Figure 3 illustrates the initiation of protein synthesis and the site of action of antimicrobials that inhibit this process. 

B. Elongation
Figure 4 illustrates the process of elongation and the site of action of antimicrobials that inhibit this process.  

 

III. Inhibitors of Protein Synthesis

The selectivity of these agents is a result of differences in the prokaryotic 70S ribosome and the 80S eukaryotic ribosome. Since mitochondrial ribosomes are similar to prokaryotic ribosomes, these antimetabolites can have some toxicity. They are mostly bacteriostatic.

A. Antimicrobials that Bind to the 30S Ribosomal Subunit

1. Aminoglycosides (bactericidal)
Streptomycin, kanamycin, gentamicin, tobramycin, amikacin, netilmicin and neomycin (topical)

a. Mode of action
The aminoglycosides irreversibly bind to the 30S ribosome and freeze the 30S initiation complex (30S-mRNA-tRNA), so that no further initiation can occur. The aminoglycosides also slow down protein synthesis that has already initiated and induce misreading of the mRNA.

b. Spectrum of Activity
Aminoglycosides are active against many gram-negative and some gram-positive bacteria. They are not useful for anaerobic bacteria, since oxygen is required for uptake of the antibiotic, or for intracellular bacteria.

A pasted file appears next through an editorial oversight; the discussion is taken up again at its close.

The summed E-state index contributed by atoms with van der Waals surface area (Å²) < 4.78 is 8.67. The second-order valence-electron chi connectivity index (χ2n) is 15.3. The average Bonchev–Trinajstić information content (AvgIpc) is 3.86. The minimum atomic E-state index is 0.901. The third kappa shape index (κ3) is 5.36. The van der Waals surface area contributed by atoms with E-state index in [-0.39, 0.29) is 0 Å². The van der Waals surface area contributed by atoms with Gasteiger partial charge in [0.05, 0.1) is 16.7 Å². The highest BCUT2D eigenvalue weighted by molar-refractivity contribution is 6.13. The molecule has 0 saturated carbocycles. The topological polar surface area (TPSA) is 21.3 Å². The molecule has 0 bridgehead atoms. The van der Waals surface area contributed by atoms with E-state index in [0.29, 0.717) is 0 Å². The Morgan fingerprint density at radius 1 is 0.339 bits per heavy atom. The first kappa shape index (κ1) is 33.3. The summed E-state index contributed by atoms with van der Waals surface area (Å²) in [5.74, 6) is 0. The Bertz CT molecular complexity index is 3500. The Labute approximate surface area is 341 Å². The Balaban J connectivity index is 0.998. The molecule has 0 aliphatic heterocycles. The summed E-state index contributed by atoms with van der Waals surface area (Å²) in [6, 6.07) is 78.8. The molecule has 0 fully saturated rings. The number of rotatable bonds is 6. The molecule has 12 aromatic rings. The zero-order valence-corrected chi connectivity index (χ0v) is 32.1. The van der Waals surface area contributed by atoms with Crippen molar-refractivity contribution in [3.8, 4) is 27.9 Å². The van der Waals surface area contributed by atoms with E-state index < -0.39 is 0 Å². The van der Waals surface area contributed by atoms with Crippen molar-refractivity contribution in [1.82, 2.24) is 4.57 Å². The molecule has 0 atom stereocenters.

c. Resistance
Resistance to these antibiotics is common

d. Synergy
The aminoglycosides synergize with β-lactam antibiotics such as the penicillins. The β-lactams inhibit cell wall synthesis and thereby increase the permeability of the bacterium to the aminoglycosides.

anti-2.jpg (54456 bytes) Fig 3 Antibiotics that act at the level of protein synthesis initiation

anti-3.jpg (63598 bytes)  Fig 4  Antibiotics that act at the level of the elongation phase of protein synthesis

Streptomycin


Neomycin

 


Tetracycline


Spectinolycin

2. Tetracyclines (bacteriostatic)
Tetracycline, minocycline and doxycycline

a. Mode of action
The tetracyclines reversibly bind to the 30S ribosome and inhibit binding of aminoacyl-t-RNA to the acceptor site on the 70S ribosome.

b. Spectrum of activity -
These are broad spectrum antibiotics and are useful against intracellular bacteria

c. Resistance
Resistance to these antibiotics is common

d. Adverse effects
Destruction of normal intestinal flora often occurs, resulting in increased secondary infections. There can also be staining and impairment of the structure of bone and teeth

3. Spectinomycin (bacteriostatic)

a. Mode of action